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Project Bento Feedback Thread

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You need to use the Avastar exporter and not the blender file exporter which doesn't work for SL. The Avastar exporter is located under the camera icon in the properties window, below the Bake section. You also might prefer to export as .anim there instead of .bvh for efficiency. 

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Hi Mel,
I have a bit more time today so I can explain thing a bit better and go into more detail.

Matrice of Avastar did about 98% of the work of tying in the new face bones with the Appearance Sliders.  The Appearance Sliders are controlled by the avatar_lad.xml file.  In order to make very fine and tricky adjustments to the code in the avatar_lad.xml Matrice and Gaia rigged a mesh head to the face bones.  In order to get the best deformations each vertex of the face was weighted to 4 bones.  They did an awesome job weighting the face.

For better or worse this weighting is the optimal weighting for all future mesh heads to optimally work with the Appearance Sliders because the Appearance Sliders were fined tuned to work with Matrice's head weights.

I understand your logic and reasoning about the jaw bone moving up and down so much but with Matrice's head weights the jaw bone moving up and down does not have as dramatic effect as you would think it  would and his head's mouth opens and closes quite well with the same animation even with the appearance sliders set to extremes.

If changes are made at this point so that the mFaceJaw doesn't move up and down so much it could mean a few things.  A number of Appearance sliders wouldn't really work anymore or some major changes would be have to be made to both the avatar_lad.xml file and the weighting of the Matrice's head.

I know Vir and Matrice are following this discussion quite closely and are taking everything that is being brought up seriously and weighing the pros and cons to any proposed changes.  You are being listened to.

I am going to do an experiment.  I am going to create my own custom mesh head and copy Matrice's head weights to it and see how well they work on a head that has different topology.

In theory it should work quite well or at least be a really really good starting point.  Once I get the new bones connected to the Appearance Sliders in MayaStar I would then be able to fine tune the weighting of my custom mesh head.

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I don't think you moved the sliders that are relevant, based on what you're saying. This is the same exact simple jaw rotation animation on 3 different shapes.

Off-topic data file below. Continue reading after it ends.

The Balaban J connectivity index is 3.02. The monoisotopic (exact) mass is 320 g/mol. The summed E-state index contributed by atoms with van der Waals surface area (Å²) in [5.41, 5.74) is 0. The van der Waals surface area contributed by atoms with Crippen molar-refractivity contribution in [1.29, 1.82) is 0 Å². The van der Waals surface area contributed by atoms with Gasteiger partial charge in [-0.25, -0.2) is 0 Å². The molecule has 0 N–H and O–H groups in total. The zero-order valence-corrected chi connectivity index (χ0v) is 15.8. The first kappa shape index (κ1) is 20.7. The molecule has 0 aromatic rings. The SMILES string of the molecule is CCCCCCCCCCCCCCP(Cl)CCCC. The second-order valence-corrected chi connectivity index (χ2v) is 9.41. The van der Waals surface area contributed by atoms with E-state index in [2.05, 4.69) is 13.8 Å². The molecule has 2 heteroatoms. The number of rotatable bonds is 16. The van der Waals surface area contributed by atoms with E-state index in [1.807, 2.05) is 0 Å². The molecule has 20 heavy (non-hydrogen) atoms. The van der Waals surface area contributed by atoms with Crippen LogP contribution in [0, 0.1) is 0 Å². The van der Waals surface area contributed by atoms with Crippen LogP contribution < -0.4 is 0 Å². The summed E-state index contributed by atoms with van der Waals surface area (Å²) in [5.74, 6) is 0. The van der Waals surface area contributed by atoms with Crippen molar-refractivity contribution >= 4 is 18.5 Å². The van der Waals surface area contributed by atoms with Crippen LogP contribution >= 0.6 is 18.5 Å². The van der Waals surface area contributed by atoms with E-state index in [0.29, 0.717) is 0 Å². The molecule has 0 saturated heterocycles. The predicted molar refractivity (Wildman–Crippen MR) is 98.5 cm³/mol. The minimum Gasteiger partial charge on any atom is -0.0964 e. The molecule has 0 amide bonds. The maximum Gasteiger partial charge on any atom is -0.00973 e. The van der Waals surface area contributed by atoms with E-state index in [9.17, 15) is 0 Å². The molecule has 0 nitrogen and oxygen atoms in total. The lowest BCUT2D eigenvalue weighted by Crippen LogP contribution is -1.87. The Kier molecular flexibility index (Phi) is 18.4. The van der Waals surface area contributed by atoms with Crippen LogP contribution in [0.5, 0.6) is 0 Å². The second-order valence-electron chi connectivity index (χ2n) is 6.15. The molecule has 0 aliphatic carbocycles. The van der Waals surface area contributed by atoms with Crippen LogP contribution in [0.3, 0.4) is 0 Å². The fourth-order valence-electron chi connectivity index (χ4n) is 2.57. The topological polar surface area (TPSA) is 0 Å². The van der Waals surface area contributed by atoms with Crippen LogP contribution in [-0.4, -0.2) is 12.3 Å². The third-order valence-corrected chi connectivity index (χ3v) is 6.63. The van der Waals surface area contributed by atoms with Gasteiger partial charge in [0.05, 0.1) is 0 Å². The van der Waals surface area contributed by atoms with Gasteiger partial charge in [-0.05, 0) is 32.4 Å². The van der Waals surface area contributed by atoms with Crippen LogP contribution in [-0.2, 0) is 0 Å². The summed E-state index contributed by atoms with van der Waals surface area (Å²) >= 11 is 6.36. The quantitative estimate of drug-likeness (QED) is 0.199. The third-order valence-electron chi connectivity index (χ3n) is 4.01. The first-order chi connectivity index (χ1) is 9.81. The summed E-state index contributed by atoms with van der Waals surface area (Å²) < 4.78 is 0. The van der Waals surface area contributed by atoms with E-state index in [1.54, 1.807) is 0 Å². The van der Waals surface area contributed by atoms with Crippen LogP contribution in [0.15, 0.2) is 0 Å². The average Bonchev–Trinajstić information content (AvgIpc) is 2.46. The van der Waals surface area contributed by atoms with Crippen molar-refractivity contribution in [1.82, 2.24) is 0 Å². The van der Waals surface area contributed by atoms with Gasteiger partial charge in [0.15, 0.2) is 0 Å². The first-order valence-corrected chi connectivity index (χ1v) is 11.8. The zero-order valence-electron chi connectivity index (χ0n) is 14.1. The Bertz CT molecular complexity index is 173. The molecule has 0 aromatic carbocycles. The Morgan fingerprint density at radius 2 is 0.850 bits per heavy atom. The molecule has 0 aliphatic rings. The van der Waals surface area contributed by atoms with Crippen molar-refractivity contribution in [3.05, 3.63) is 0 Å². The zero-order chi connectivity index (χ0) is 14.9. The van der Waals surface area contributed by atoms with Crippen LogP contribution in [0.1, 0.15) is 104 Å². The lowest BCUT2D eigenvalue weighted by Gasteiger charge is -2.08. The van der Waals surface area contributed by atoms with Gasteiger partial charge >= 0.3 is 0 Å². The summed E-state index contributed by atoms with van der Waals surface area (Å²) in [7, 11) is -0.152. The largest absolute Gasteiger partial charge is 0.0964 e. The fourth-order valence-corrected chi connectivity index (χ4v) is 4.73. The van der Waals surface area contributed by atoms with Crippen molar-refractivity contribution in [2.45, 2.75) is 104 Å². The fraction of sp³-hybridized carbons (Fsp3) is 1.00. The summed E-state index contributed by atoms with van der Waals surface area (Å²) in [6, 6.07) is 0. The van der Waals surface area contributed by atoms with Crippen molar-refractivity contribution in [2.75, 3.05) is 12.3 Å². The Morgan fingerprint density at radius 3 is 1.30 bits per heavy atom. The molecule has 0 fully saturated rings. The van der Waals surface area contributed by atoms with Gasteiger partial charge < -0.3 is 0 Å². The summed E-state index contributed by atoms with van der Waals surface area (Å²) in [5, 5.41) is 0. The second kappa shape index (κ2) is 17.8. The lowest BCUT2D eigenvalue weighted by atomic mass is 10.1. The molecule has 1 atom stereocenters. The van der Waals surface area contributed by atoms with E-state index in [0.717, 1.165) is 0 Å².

Obviously we can't expect perfection at all extremes of the shape sliders, but this is what I mean when I say that the nature of the pose changes drastically based on how these sliders are set, even when you're working with modest adjustments. The jaw pivot is not such an arbitrary thing that it can move around this much without issues. The eyelids will suffer the same problems with their pivot moving all over the place from various eye sliders.

This leads to the general point about a major conflict between the same bones being used for sliders and animation. When your verts have such light weighting to bones that will be used to animate it, the sliders will always be causing significant changes in the relative position of joints to the verts they control. Take the lips on this example. The jaw opens and the lips don't stay with the lip bones, so lip rotations will start pulling them in a completely different direction. Sometimes this is fine if it was an animation which caused the lip bones to change relative to the lips and that would be compensated for by the same animator who opened the jaw, but when it is shapes causing the change things go out the window. In this the third photo the lower lip bone pivots are now inside the lower lip, so they can no longer be used to control the lower lipat all. In the standard shape, the lip bones are situated straight back from the lips by a few cm, so they could be used to some extent to cotrol the lower lip. In the second photo, the lip bones are twice as far when compared to the first photo, so those same compensations you use for the standard shape would have the effect doubled. To make this completely unworkable, you've got users moving sliders inviting more errors as vertecies get animated on pivots that are being moved 3-4x as far as the shape change they represent. This can't be compensated for by the animator, since it's a moving target.

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I did move the Jaw Angle slider to the extremes and yes with the mFaceJaw bone rotated to the amount you show in your photos.

This is how I did it.  I logged into Aditi and wore Matrice's mesh head.  I then played an animation that just rotated the mFaceJaw bone to open and close on a loop.  Yes when the Jaw Angle slider was set to the extremes it opened a bit funny like you see in your photos.  In RL if someone had a jaw similar to one of the extreem Jaw Angle settings their mouths would also open a bit funny so I myself am not too concerned with how the mouth opens when set to the extremes in SL.

I am more concerned with how does the mouth look like when the animation running closes the mouth.  In my experiments it closes very nicely so when the mouth closed it looked perfectly normal for a closed mouth no matter what the Jaw Angle slider was set at.